Until we can
breathe again

Working towards a greater understanding of Wegener’s Granulomatosis (GPA) and its ultimate cure

Welcome to St Thomas’ Wegener’s Trust

This website provides up-to-date information written by consultants about Wegener’s and about the range of treatments available and the findings of the Trust’s research.

You will also find stories from people with first-hand experience of the disease and information about how to contribute to the work of the Trust. The Trust aims to empower patients and those who care about them; whatever your reason for visiting the site, we hope you find what you are looking for.

St Thomas’ Wegener’s Trust

Wegener’s Granulomatosis (GPA) is a rare condition that gets overlooked in the allocation of funding in the NHS. Donations to the Wegener’s Trust fund research, and are highly effective in furthering our understanding of the condition and of potential treatments.

The Trust funds scientists and clinicians to work with Professors David D’Cruz and Jo Spencer to pursue various productive lines of research into Wegener’s (GPA), trying to get to the core of what is causing this disease with a view to developing specific treatments.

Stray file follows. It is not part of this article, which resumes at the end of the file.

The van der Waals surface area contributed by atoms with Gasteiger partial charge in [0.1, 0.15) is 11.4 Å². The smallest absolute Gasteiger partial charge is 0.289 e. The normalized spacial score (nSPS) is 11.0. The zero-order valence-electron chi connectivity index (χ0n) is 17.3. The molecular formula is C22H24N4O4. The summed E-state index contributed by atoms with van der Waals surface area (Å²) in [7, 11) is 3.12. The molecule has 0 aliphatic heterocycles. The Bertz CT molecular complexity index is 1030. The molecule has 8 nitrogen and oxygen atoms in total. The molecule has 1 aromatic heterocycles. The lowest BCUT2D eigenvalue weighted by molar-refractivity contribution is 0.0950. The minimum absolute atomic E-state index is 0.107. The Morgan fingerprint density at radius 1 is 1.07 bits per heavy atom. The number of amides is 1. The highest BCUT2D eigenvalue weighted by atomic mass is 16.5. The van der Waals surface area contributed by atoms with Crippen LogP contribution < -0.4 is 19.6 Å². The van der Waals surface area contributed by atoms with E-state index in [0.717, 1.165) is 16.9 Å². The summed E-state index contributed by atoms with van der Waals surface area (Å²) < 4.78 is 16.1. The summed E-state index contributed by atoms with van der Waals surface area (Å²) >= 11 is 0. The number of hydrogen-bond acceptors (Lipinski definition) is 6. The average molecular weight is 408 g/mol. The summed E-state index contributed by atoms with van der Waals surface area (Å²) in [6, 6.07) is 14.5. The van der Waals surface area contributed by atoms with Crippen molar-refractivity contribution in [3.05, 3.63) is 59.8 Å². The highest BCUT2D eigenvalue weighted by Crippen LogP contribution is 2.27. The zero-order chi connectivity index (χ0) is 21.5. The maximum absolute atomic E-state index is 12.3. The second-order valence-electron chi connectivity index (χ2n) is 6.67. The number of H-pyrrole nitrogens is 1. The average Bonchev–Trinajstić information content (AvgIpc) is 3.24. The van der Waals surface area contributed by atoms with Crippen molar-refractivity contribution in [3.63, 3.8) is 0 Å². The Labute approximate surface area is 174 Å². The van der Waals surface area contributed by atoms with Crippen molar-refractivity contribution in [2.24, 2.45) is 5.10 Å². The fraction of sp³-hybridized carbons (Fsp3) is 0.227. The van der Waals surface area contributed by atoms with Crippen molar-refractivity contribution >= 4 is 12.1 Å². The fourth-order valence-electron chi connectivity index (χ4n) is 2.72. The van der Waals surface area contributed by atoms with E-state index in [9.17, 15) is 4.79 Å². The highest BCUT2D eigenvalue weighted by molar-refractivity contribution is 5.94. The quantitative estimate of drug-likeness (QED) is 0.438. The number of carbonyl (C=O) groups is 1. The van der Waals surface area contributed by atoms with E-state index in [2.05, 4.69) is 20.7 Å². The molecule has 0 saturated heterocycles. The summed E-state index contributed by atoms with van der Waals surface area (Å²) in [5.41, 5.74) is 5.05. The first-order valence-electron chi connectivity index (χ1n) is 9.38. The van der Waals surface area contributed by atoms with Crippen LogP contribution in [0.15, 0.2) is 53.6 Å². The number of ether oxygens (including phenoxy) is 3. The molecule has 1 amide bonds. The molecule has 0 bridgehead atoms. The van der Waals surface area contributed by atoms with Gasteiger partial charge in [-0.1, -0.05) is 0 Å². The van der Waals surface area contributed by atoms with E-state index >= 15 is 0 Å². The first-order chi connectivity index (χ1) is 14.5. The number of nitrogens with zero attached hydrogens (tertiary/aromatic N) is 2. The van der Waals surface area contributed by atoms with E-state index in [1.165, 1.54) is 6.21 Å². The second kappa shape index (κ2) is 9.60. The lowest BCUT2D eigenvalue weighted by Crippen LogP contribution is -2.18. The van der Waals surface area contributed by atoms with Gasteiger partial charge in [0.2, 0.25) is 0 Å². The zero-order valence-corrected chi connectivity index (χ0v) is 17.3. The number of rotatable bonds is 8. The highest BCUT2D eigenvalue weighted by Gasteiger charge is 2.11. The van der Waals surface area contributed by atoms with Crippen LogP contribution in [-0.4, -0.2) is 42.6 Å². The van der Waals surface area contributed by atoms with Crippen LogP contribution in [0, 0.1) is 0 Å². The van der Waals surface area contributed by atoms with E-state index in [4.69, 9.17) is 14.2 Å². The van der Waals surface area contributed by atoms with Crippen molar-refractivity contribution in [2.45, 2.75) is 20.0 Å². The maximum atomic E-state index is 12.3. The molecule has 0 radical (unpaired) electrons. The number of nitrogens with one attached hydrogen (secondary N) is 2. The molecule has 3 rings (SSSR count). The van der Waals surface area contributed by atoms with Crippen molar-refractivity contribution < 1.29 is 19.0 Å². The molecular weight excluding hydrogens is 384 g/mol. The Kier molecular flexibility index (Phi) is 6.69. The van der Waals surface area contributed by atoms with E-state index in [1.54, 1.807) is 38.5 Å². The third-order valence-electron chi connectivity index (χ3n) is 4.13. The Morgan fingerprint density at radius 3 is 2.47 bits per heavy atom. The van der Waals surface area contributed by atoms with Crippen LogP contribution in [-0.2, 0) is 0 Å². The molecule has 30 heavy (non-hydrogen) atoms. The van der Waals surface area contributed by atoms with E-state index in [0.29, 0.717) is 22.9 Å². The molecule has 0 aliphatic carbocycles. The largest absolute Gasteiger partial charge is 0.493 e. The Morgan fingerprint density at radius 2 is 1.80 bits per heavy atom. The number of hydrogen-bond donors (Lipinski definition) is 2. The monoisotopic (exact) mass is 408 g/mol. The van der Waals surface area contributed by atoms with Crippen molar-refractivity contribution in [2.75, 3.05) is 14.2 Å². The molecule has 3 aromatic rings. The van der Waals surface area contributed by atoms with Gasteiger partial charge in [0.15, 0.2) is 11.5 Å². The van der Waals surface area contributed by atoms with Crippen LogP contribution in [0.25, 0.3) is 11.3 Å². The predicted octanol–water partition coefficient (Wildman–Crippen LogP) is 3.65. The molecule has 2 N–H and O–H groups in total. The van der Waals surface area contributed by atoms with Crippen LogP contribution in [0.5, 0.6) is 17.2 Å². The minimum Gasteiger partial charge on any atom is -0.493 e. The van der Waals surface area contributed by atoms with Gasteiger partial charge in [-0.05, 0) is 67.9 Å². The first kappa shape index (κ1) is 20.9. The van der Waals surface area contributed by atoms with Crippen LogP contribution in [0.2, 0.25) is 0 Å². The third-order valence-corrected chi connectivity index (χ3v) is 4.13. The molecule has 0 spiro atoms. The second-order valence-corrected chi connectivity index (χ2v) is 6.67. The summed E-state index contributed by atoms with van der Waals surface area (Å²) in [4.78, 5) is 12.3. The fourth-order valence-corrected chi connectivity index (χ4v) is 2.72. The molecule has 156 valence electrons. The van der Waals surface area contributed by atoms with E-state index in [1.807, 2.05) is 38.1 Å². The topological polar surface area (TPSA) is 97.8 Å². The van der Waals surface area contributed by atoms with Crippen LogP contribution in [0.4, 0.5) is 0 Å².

Professor D’Cruz and his team

Professor D’Cruz and his team run the Vasculitis Clinic within the Louise Coote Lupus Unit at St Thomas’ Hospital and over the last twenty years have accumulated vast clinical experience of Wegener’s granulomatosis (GPA), which informs the team in prioritising our research efforts.

I was diagnosed with Wegener’s Granulomatosis in my late 20s (I am now in my early 50s). Wegener’s is an elusive syndrome, which can flare up on a whim and so I am always conscious of its power over me.

Rituximab has been a complete game changer for me. My Wegener’s has remained in remission since my last intravenous infusion of Rituximab in 2017 – this feels much more like a lasting peace than a mere reprieve.

I have been fortunate through Dr D’Cruz’s expert care and his full appreciation of the long-term tenure of this condition to be able to follow a relatively normal life. I am very proud to have founded the Wegener’s Trust with him. This Trust is making a real difference in the understanding of this elusive condition and in funding meaningful targeted research.

- James, Amersham